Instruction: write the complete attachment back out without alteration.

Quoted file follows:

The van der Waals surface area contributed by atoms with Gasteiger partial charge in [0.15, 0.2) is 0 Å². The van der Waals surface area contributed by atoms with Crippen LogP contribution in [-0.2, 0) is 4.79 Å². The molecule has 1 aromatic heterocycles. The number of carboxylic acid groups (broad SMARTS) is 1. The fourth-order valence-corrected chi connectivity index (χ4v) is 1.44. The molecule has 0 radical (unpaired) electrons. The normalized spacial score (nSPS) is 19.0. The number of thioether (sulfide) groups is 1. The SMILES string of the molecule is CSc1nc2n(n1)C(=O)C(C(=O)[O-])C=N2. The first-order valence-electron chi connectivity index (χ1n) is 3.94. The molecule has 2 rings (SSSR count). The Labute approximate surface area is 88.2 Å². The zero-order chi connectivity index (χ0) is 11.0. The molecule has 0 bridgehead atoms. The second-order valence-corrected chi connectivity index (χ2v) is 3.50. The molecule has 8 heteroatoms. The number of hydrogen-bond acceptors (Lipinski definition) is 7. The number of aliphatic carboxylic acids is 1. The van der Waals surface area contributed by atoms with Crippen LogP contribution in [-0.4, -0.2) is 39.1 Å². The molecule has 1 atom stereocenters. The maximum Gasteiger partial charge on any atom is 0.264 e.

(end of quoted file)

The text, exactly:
The van der Waals surface area contributed by atoms with Gasteiger partial charge in [0.15, 0.2) is 0 Å². The van der Waals surface area contributed by atoms with Crippen LogP contribution in [-0.2, 0) is 4.79 Å². The molecule has 1 aromatic heterocycles. The number of carboxylic acid groups (broad SMARTS) is 1. The fourth-order valence-corrected chi connectivity index (χ4v) is 1.44. The molecule has 0 radical (unpaired) electrons. The normalized spacial score (nSPS) is 19.0. The number of thioether (sulfide) groups is 1. The SMILES string of the molecule is CSc1nc2n(n1)C(=O)C(C(=O)[O-])C=N2. The first-order valence-electron chi connectivity index (χ1n) is 3.94. The molecule has 2 rings (SSSR count). The Labute approximate surface area is 88.2 Å². The zero-order chi connectivity index (χ0) is 11.0. The molecule has 0 bridgehead atoms. The second-order valence-corrected chi connectivity index (χ2v) is 3.50. The molecule has 8 heteroatoms. The number of hydrogen-bond acceptors (Lipinski definition) is 7. The number of aliphatic carboxylic acids is 1. The van der Waals surface area contributed by atoms with Crippen LogP contribution in [-0.4, -0.2) is 39.1 Å². The molecule has 1 atom stereocenters. The maximum Gasteiger partial charge on any atom is 0.264 e.